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Homing radio receiver - this page is a stub

HRR-26 was a homing radio receiver, or radio direction finder for the 40-45 MHz radio band, manufacturered around 1975 by Ocean Applied Research Corporation (OAR) for the US Central Intelligence Agency (CIA). The receiver was part of the HRS-26 homing system and was intended for tracking vehicles in an urban environment. It was later improved significantly by the NRP.

The HRR-26 was based on an existing OAR direction finder, such as the ADF-210, ADF-320 and the ADF-940 shown in the image on the right. The receiver consists of a fixed cathode ray tube (CRT) in a metal blue enclosure, and a configurable receiver unit that was mounted in a large cut-out at the right half of the front panel.

The HRR-26 uses the Adcock principle, which is suitable for direction finding at sea, but less so for urban areas where reflections on buildings seriously impair the effectiveness. It provides the best results with vertically polarized signals.

The CIA wanted to use the HRR-26 and other direction finding systems like the HRR-18, for unobtrusively following and tracking a vehicle whilst driving around in a city. Field tests by the CIA in 1975 and 1976 showed that it was difficult to follow the (weak) signal of a homing transmitter (beacon) that had been covertly installed in a suspect's car. This was mainly due to the low transmitting power of the beacon, but also by the lack of sensitivity of the HRR-26.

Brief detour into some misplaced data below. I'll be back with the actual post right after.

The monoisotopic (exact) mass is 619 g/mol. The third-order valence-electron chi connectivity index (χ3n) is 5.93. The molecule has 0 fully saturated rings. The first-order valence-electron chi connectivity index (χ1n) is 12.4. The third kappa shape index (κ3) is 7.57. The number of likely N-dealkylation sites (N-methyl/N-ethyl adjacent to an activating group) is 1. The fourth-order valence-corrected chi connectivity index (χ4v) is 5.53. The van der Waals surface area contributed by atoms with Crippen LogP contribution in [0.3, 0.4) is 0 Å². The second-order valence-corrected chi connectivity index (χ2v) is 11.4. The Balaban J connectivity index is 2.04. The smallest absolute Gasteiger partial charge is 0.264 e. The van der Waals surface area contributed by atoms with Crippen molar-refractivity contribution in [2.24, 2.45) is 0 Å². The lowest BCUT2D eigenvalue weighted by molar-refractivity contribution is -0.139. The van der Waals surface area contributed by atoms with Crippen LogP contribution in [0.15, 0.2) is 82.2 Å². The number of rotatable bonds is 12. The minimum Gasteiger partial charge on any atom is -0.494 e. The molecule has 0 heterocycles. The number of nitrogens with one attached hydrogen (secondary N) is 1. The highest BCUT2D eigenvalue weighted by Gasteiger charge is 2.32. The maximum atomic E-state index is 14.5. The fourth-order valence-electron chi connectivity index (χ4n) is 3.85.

Horizontal polarization
To improve the performance of the HRS-26 system, the CIA turned to the Dutch Radar Laboratory (NRP) to develop a new antenna system that would be suitable for the existing direction finding systems operating in the 40 to 45 MHz band. In July 1977, the NRP delivered a usable prototype, along with full documentation [B]. This included the use of SRA-3S pre-amplifiers.

 Detailed description of the ADF-940

  1. XHRS-26 Direction finder
    6 September 1975.

  2. Operating Manual for Direction Finding Antenna (prototype)
    NRP/CIA. July 1977.
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Crypto Museum. Created: Sunday 26 March 2017. Last changed: Friday, 01 September 2017 - 05:36 CET.
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